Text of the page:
One of the most revered literary figures in history, Lord Byron was celebrated in life for aristocratic excesses including huge debts, numerous love affairs, and self-imposed exile. In The White Devil,
Justin Evans adds his own unique interpretation of the infamous poet’s desperate search for love.
Byron’s reckless disregard for those around him resounds most throughout this bloody and gothic tale, a specter-laden hallucination that sizzles with vengeful objectives.
In a bizarre plot
at times as dark and impenetrable as a shield of diamonds, a series of murders in London’s Harrow School for boys rock the life of American Andrew Taylor, who has come to the school under orders from his father. Andrew’s history of drug abuse coupled with a troubled past have led his father to conclude that Harrow’s esteemed reputation and “stamp of quality” will be just what Andrew needs.
Shown around by Theo, a fellow student, Andrew has a sense of having crashed someone else’s family vacation. There’s all the squabbles and hatreds of the boys’ prolonged habitation, the taut English faces, and the centuries-old traditions of dress and name where homosexuality is seen as the greatest of sins. With
dusty old name plaques stacked against the ancient walls, the hallways seem to throb with atmosphere, the whole place hiding a dark and furtive history.
Andrew is now more isolated than ever before in this school of ancient
secrets. Somehow the days pass and he keeps to himself, attending to his studies, meeting Persephone Vine, the Housemaster’s daughter. Andrew feels his heart accelerating, at once enchanted by this dark and chaotic girl, her hair constantly “curling in corkscrews.”
Andrew bears an uncanny likeness to the infamous Lord Byron. When leading poet-in-residence Piers Fawkes asks Andrew to play Lord Byron in his new play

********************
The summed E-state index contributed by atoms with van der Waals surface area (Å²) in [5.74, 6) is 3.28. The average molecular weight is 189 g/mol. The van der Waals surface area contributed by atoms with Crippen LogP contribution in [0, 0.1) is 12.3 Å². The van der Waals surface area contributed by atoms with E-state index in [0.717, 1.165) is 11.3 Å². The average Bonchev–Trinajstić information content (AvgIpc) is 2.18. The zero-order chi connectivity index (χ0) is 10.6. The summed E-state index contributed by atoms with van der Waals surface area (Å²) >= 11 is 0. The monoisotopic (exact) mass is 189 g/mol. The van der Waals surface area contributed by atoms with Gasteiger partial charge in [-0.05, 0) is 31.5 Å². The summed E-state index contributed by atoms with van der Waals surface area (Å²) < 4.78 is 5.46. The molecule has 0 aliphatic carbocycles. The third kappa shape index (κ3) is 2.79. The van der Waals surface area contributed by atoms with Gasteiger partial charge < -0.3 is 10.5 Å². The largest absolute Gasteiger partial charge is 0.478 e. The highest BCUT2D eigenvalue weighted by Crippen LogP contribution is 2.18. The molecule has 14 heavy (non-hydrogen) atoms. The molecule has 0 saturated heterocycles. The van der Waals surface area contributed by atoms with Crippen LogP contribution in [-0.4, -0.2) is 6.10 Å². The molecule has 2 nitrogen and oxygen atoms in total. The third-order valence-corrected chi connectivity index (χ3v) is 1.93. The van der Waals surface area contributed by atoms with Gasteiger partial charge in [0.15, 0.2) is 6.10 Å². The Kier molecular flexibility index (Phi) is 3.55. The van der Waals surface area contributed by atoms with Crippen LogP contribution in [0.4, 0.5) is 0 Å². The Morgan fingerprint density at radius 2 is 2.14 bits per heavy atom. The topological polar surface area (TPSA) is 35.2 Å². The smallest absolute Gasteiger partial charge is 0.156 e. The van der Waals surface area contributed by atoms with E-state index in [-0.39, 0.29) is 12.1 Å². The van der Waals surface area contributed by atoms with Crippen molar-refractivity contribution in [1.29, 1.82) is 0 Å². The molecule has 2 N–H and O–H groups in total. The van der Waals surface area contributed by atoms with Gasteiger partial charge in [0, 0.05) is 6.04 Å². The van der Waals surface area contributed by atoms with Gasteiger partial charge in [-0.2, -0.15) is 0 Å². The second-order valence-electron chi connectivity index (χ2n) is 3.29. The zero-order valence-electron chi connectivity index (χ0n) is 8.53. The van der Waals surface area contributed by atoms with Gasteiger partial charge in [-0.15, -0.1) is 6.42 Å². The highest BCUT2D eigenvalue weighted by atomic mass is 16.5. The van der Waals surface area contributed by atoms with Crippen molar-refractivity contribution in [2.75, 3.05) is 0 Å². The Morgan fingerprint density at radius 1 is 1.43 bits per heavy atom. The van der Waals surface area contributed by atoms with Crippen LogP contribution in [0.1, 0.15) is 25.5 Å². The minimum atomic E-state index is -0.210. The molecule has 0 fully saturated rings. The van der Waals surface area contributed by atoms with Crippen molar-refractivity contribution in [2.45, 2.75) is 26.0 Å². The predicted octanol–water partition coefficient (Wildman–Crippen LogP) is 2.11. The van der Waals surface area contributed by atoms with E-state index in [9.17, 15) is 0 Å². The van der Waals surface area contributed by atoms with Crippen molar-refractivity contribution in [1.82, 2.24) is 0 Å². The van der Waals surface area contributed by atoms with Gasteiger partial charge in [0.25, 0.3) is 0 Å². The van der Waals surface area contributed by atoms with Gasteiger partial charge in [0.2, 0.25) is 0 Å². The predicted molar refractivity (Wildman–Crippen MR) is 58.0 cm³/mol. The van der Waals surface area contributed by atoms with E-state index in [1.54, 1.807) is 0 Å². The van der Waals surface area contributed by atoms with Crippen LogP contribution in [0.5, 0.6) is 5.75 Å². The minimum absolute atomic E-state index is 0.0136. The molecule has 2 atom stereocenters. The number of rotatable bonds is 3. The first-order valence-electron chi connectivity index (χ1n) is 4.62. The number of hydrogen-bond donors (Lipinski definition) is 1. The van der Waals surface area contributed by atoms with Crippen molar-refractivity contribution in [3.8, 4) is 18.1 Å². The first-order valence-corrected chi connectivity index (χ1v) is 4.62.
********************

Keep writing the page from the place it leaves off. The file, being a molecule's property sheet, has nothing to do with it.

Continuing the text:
in verse, Andrew jumps at the chance, the play rollicking more fun than he could
ever have expected. But from the basement corridors of Harrow to the inside of a
century-old cistern, the white devil returns, doomed and cursed. Andrew, like a “Byronic young man,” is brooding and fated, forced to bear a burden of unspeakable sins.
Central to Andrew’s trepidation is the afternoon atop isolated Harrow-on-the Hill, where as the “air growls and barks” he sees a man straddling another man, the attacker’s face horrifying with shrunken eye sockets and vivid blue flesh protruding, the skin moribund gray, the boy almost white, albino-looking, and the cough, “like the bark of a sick animal with a wet slapping sound.” Then there’s image in the showers, the boy now in a claw-footed tub and Andrew’s screaming and the monstrous apprehension of what is about to happen.
Although the novel grows a bit ponderous toward the end, the tone is suitably sinister as Andrew moves through netherworlds of tuberculosis, blood, and spine-chilling encounters with the bizarre skeletal man. Fawkes and Persephone provide the only voice of comfort as Andrew’s reality warps and the wild, desperate wolf, the ghost of a boyfriend past, begins his monstrous, nightmarish revenge.